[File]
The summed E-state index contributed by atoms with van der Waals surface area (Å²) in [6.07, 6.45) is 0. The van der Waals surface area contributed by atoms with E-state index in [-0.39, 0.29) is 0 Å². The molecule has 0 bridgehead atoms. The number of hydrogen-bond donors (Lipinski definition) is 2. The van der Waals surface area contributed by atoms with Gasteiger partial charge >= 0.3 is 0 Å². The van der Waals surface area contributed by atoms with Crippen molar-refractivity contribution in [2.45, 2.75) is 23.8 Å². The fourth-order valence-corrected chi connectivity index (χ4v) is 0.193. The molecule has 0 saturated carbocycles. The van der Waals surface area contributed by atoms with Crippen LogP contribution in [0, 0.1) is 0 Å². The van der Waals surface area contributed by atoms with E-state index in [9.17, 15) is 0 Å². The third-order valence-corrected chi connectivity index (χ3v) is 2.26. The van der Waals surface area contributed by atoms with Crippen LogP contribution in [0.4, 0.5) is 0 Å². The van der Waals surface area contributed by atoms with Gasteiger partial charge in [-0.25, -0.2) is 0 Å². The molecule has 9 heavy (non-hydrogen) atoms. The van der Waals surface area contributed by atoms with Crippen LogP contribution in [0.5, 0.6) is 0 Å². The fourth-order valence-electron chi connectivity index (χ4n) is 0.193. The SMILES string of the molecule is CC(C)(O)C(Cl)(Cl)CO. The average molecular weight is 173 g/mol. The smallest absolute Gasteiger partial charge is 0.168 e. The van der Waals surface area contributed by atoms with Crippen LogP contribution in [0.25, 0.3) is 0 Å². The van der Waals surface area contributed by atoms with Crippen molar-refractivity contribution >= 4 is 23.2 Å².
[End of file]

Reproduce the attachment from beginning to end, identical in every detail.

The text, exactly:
The summed E-state index contributed by atoms with van der Waals surface area (Å²) in [6.07, 6.45) is 0. The van der Waals surface area contributed by atoms with E-state index in [-0.39, 0.29) is 0 Å². The molecule has 0 bridgehead atoms. The number of hydrogen-bond donors (Lipinski definition) is 2. The van der Waals surface area contributed by atoms with Gasteiger partial charge >= 0.3 is 0 Å². The van der Waals surface area contributed by atoms with Crippen molar-refractivity contribution in [2.45, 2.75) is 23.8 Å². The fourth-order valence-corrected chi connectivity index (χ4v) is 0.193. The molecule has 0 saturated carbocycles. The van der Waals surface area contributed by atoms with Crippen LogP contribution in [0, 0.1) is 0 Å². The van der Waals surface area contributed by atoms with E-state index in [9.17, 15) is 0 Å². The third-order valence-corrected chi connectivity index (χ3v) is 2.26. The van der Waals surface area contributed by atoms with Crippen LogP contribution in [0.4, 0.5) is 0 Å². The van der Waals surface area contributed by atoms with Gasteiger partial charge in [-0.25, -0.2) is 0 Å². The molecule has 9 heavy (non-hydrogen) atoms. The van der Waals surface area contributed by atoms with Crippen LogP contribution in [0.5, 0.6) is 0 Å². The fourth-order valence-electron chi connectivity index (χ4n) is 0.193. The SMILES string of the molecule is CC(C)(O)C(Cl)(Cl)CO. The average molecular weight is 173 g/mol. The smallest absolute Gasteiger partial charge is 0.168 e. The van der Waals surface area contributed by atoms with Crippen LogP contribution in [0.25, 0.3) is 0 Å². The van der Waals surface area contributed by atoms with Crippen molar-refractivity contribution >= 4 is 23.2 Å².